“Do you remember grade school?” Lex asks.

“No,” Clark says, sounding bewildered. “My parents had me homeschooled.”

Lex sighs. “That actually explains a lot.” Clark stiffens up beside him, until Lex swoops an arm over his chest, hugging him closer. “That’s not an insult, Clark, it just explains a lot.”

“Like what?” Clark asks, suspiciously.

“When young boys like young girls they pull their pigtails.”

Clark remains silent.

“Pretend I’m pulling your pigtails Clark,” Lex says drily.

“Oh, okay,” Clark says as if it all makes sense.

Lex sighs. “You don’t get it do you?”

Clark shrugs into him, “Maybe I’m too alien,” he says, self-hatred evident.

“Your alien bits are beautiful,” Lex whispers into Clark’s neck who shivers. (“That’s not what the president said,” Clark says, a delicate balance between self-hatred and sadness.) “The president,” Lex says, “might be not sure how else to get a big beautiful alien to notice him. Other than making trouble.”

Lex can almost hear Clark considering this, before he flips around overly quickly, grabbing Lex before he falls off the bed. Lex just snuggles into being manhandled, which has honestly been a thing of his ever since he met fifteen year old Clark Kent. Clark presses his (dirty) forehead up against Lex’s and Lex shivers. And then, almost a non-sequitur, “I saw my funerals.” He sounds distant, stuck in memories. “Like a movie.” He’s shaking and Lex manages to encircle most of Clark’s chest, hugging him. “You were so sad,” Clark whispers, barely audible.

“That’s what happens when your best friend dies,” Lex says shortly, not particularly wanting to remember those times, but also too morose to let anyone but Clark steer the conversation. “Has your mom forgiven me for yelling at your portrait and then throwing up in the bushes?” He winces. He’s had better days.

Clark stares at him with confusion. “I haven’t talked to my mom.”

Lex swallows, goes still. “Clark, you were in Smallville. And you flew to DC first?”

“Well, I needed to check on you,” Clark says defiantly, as if Lex is upset with him. His voice goes small, “I may have crash-landed. A lot.” Lex makes a mental note to get government teams covering that one up.

Lex can’t help himself, he’s kissing Clark’s nose, his forehead, his left cheek, and then his right, under Clark’s wriggling and protest. “I’m dirty!” he exclaims before Lex licks a stripe from Clark’s collarbone to his jaw, ignoring dirt and Clark goes still with an, “Ohhhh.” Lex repeats the motion, and Clark sighs happily. “Why couldn’t you have done that-“ He’s interrupted by Lex nipping his neck lightly then kissing it, and Clark says in a quavering voice, “Before.”

“Timing,” Lex says lightly, although it’s so much more than that, and Clark is rubbing up against him, erection clear, before Lex shoves a leg between Clark’s and lets him get purchase, and Clark lets out a sigh, humping up against Lex’s leg with the strength of a newborn kitten.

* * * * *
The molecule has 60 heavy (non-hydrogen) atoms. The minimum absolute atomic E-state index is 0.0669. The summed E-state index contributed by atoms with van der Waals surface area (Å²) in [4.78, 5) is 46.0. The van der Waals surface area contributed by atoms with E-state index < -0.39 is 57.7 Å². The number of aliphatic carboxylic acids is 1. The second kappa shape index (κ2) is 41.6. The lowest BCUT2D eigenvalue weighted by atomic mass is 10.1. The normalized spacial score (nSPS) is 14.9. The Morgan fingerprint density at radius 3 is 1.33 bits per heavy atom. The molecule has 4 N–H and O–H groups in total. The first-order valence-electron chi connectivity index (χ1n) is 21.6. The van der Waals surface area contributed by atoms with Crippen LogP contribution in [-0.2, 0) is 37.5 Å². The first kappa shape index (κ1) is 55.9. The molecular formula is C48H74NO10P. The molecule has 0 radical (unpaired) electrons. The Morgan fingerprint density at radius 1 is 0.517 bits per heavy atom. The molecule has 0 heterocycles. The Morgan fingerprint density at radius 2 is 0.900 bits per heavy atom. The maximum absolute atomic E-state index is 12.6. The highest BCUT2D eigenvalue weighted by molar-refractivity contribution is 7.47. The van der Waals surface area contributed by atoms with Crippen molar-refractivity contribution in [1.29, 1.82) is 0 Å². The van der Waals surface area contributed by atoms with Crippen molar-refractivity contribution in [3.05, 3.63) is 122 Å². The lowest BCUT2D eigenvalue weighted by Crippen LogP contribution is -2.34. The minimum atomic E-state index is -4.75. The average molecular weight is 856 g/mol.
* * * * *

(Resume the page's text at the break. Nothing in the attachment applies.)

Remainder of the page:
Clark goes red, ear to throat, before he mutters to Lex, “I’m gonna, ah,” as Lex moves fractionally to help him along, “Come in my pants.”

Lex laughs. “Clark those pants are a lost cause anyway, and it’s been what, months?” and Clark goes if anything, redder.

“Longer,” he mutters, before shivering into it, wet spot up against Lex’s leg. Lex lets Clark huff and puff up against him, like he’s run a long race, as a human.

“C’mon that stupid suit has to be uncomfortable,” Lex reasons with him and Clark is red and nodding as Lex unbuttons him, pulling him out of pants, with nothing in between, Lex winces at the scratchy material, but tugs at the buttons on Clark’s shirt pulling him out of jacket and shirt.

Clark is clinging to him, pulling at Lex’s silk pajamas, “Can you take these off?” he asks, sounding desperate. Lex has no qualms with it, untying and pushing his pants off, and unbuttoning his shirt slowly, as Clark is watching him avidly, and Lex isn’t sure when this opportunity will come again. “Oh you’re beautiful,” Clark breathes and Lex is trying desperately, and failing, not to blush.

“We should have done this earlier,” Clark declares, and snuggles into Lex’s body, tucking his chin over Lex’s head and pulling Lex as close as humanly (or alienly) possible.

Lex’s erection must be digging into Clark’s thigh, and Clark hums before taking it into hand. “Ignore it,” Lex says a little desperately, his voice going high and reedy as Clark’s large palm takes hold of him. Clark plays with him ever so softly, running his fingers over every bit of Lex’s cock as if he’s trying to memorize it as his other hand pets Lex’s back and all Lex can do is cling, making embarrassing noises, as he’s imagined this far too long in his life. Clark touches him softly for nearly half an hour, always pulling back right before Lex gets close, as Lex moans, nips at Clark’s throat softly, can’t be bothered to be impatient. When Lex finally comes it’s a soft exhalation, and over Clark’s stomach. Clark pulls him close and for all intents and purposes is ready to fall asleep.

Lex pushes at him. “Clark, we’re going to be stuck together tomorrow morning.”

“Good,” Clark yawns. “We’ll have to shower together.”

“Clark, you should call your mother,” Lex insists.

“Tomorrow,” Clark says stubbornly, pulling Lex too close for him to call anyone to ask them to call Martha. It’s a lost cause Lex tells himself as he snuggles in close, pushing his leg between Clark’s once more, ends up chest to chest as Clark’s head curls around him.

“Stop thinking,” Clark tell Lex after a few minutes. “It’s too loud.” And then after another minute he says irritably, “I’m not psychic, you just keep twitching.”

“I know you’re not psychic,” Lex says reasonably. “Or else we might have done this earlier.”

“Hm,” Clark manages, before a snore, and Lex laughs quietly to himself. Superman snores.



When he wakes up on top of a floating, sleeping Clark, Lex looks down the ten feet to the floor, shrugs, and falls back asleep. Clark would catch him anyways.